Presenting the team's results at a Society for American Archaeology meeting in Sacramento, California, yesterday, he said the pots clearly came from the era circa 350BC, the period when Maya ceramics started to adopt a red colour.A bone sample was sent to a laboratory for radiocarbon dating where scientists confirmed it to be the same age.If you are looking for a sincere soul mate who is fun yet responsible, consider a Guatemalan bride. As a first and second language, Spanish is spoken by 93% of the population.Guatemala, officially the Republic of Guatemala, is a country in Central America bordered by Mexico, Belize, Honduras and El Salvador. The predominant religion in Guatemala is Roman Catholicism, which can be mixed with ancient Mayan beliefs and practices.Found in a tomb underneath a wealthy home in Holmul in north-eastern Guatemala, the skeleton is thought to have been a man in his fifties who was in reasonably good health at the time of his death.Alongside it at the Maya site of K'o were seven ceramic vessels, jars and plates - and the incense burner.'We have older Maya burials, but don't have ones with grave goods that include a royal symbol,' John Tomasic, of the University of Kansas, told USA Today.'We excavated the floor of the building and just dug down until we found a lid.'Under the lid archaeologists discovered a tunnel with a width of about 16 inches that was 'just wide enough for a human body'.Mastering an understanding of local social etiquette will greatly enhance your trip.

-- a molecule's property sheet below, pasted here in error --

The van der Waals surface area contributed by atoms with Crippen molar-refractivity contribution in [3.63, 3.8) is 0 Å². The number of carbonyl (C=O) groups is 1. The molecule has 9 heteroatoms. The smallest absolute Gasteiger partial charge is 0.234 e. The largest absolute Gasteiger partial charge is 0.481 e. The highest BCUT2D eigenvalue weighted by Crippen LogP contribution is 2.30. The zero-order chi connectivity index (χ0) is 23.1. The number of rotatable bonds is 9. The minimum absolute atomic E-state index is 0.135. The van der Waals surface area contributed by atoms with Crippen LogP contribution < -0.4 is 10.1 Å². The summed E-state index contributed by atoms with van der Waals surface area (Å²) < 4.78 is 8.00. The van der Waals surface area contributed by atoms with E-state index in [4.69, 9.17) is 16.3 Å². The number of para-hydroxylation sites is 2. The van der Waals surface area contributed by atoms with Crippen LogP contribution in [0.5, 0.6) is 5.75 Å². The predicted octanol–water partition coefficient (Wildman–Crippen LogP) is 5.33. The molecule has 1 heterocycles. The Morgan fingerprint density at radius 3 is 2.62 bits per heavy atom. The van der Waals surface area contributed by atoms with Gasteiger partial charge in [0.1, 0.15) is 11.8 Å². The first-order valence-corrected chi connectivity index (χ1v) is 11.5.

It’s actually very common for locals, even senior officials, to say “a sus órdenes” (literally “at your orders”) as they help you out.
This, in turn, led into a storage chamber called a 'chultan' where the burial had taken place.'We crawled in and shined a light and saw the body,' Mr Tomasic said.'I think it is fair to say what we have found is the oldest known burial of a Maya ruler.
And we have found the earliest depiction of a jester god headdress.' Archaeologist Michael Callaghan, of the University of Texas, analysed the seven ceramic items.
Archaeologists have found the oldest known tomb of an ancient Mayan ruler dating back to 350BC.
A buried incense burner engraved with the image of a 'Jester god', a symbol of royalty among the Mayans, was discovered lying next to the skeleton, confirming the remains belonged to royalty.